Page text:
United States of America, Plaintiff-appellee, v. Francis C. Palmer, Defendant-appellant, 988 F.2d 124 (9th Cir. 1993)

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US Court of Appeals for the Ninth Circuit - 988 F.2d 124 (9th Cir. 1993) Argued and Submitted March 1, 1993. Decided March 12, 1993

Appeal from the United States District Court for the District of Idaho, No. CR-90-040-HLR; Harold L. Ryan, District Judge, Presiding.

D. Idaho, 761 F. Supp. 697.


Before EUGENE A. WRIGHT, CANBY and REINHARDT, Circuit Judges.


A jury convicted Frank Palmer of conspiracy to manufacture and distribute methamphetamine, 21 U.S.C. § 846, and distribution of methamphetamine, 21 U.S.C. § 841(a) (1). The district court sentenced him to 377 months. We affirm.

We reject his claim that the lack of a definite time frame in the superseding indictment denied him sufficient constitutional protections. The indictment set forth the specific dates of May 31, 1990 to June 7, 1990. Although the government might have used more precise language to specify the time period, we find no error. United States v. Dischner, 960 F.2d 870, 886 (9th Cir. 1992).

Because Palmer did not object at trial, we review for plain error his claim that the district court erred in admitting codefendant Luschen's statements regarding his skills as a methamphetamine cook (Exhibits 51 and 52). United States v. Houser, 804 F.2d 565, 570 (9th Cir. 1986); see United States v. Wilson, 690 F.2d 1267, 1273-1274 (9th Cir. 1982), cert. denied, 464 U.S. 867 (1983). The court instructed the jury to limit the evidence to Luschen. Palmer made no objection. We find no plain error because any error was harmless. Palmer introduced his colleagues to the agent as his cooks.

For the reasons given above, the evidence was sufficient to support Palmer's conviction, even aside from the challenged statements. Similarly, the remaining evidence was sufficient to support the sentence.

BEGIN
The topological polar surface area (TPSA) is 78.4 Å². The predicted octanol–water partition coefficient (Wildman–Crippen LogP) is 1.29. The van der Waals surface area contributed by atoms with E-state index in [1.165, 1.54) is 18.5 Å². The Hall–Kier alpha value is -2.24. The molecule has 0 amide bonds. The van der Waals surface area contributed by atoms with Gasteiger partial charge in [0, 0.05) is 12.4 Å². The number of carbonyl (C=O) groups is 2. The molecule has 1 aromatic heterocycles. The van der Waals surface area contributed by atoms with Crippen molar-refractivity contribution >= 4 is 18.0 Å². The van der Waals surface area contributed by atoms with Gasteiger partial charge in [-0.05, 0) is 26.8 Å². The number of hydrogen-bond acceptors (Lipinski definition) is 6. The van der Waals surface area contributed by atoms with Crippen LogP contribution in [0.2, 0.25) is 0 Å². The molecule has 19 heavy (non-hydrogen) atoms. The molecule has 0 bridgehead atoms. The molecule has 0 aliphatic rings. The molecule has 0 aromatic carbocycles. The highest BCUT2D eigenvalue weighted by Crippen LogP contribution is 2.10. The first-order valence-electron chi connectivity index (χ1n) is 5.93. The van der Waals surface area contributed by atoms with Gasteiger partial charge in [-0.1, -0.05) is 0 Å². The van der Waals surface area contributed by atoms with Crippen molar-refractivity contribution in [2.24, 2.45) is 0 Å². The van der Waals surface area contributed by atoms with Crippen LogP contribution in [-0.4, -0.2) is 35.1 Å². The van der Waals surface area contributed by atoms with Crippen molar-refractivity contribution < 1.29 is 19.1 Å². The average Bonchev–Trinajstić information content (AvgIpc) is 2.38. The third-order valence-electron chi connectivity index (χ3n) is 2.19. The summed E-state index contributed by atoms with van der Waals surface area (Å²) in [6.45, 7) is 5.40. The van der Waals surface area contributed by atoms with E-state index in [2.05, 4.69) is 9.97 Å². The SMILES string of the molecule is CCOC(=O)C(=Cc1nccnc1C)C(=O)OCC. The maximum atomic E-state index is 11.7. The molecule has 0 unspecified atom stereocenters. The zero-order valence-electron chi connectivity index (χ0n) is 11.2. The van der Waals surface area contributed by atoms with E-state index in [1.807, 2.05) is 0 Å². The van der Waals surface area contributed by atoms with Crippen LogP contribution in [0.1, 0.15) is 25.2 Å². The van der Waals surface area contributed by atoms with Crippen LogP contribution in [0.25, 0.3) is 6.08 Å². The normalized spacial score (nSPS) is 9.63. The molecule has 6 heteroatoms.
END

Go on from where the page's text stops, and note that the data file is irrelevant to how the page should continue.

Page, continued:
Finally, we also reject Palmer's ineffective assistance of counsel claim. Palmer maintains that because his counsel failed to object to Luschen's statement as hearsay, counsel's conduct fell below an objective standard of reasonableness. Ineffective assistance of counsel claims are more properly raised by collateral attack under 28 U.S.C. § 2255. United States v. Schaflander, 743 F.2d 714, 717 (9th Cir. 1984), cert. denied, 470 U.S. 1058 (1985). Such claims may be reviewed on direct appeal in two circumstances: (1) when the record on appeal is sufficiently developed to permit review and determination of the issue, United States v. Anderson, 850 F.2d 563, 565 (9th Cir. 1988), or (2) when the legal representation is so inadequate that it obviously denies a defendant his Sixth Amendment right to counsel, United States v. Rewald, 889 F.2d 836, 859 (9th Cir. 1989), cert. denied, 111 S. Ct. 64 (1990). Furthermore, a defendant claiming ineffective assistance of counsel must demonstrate (1) that counsel's actions were "outside the range of professionally competent assistance" and (2) that the defendant was prejudiced by counsel's actions. Strickland v. Washington, 466 U.S. 668, 687-690 (1984).

The record here is sufficient to demonstrate that Palmer's ineffective assistance of counsel claim is unmeritorious. There was no error in admitting Exhibits 51 and 52 and the evidence is sufficient to support the verdict and sentence. Therefore, counsel's failure to object was within the range of competent assistance and did not prejudice Palmer.



This disposition is not appropriate for publication and may not be cited to or by the courts of this circuit except as provided by Ninth Circuit Rule 36-3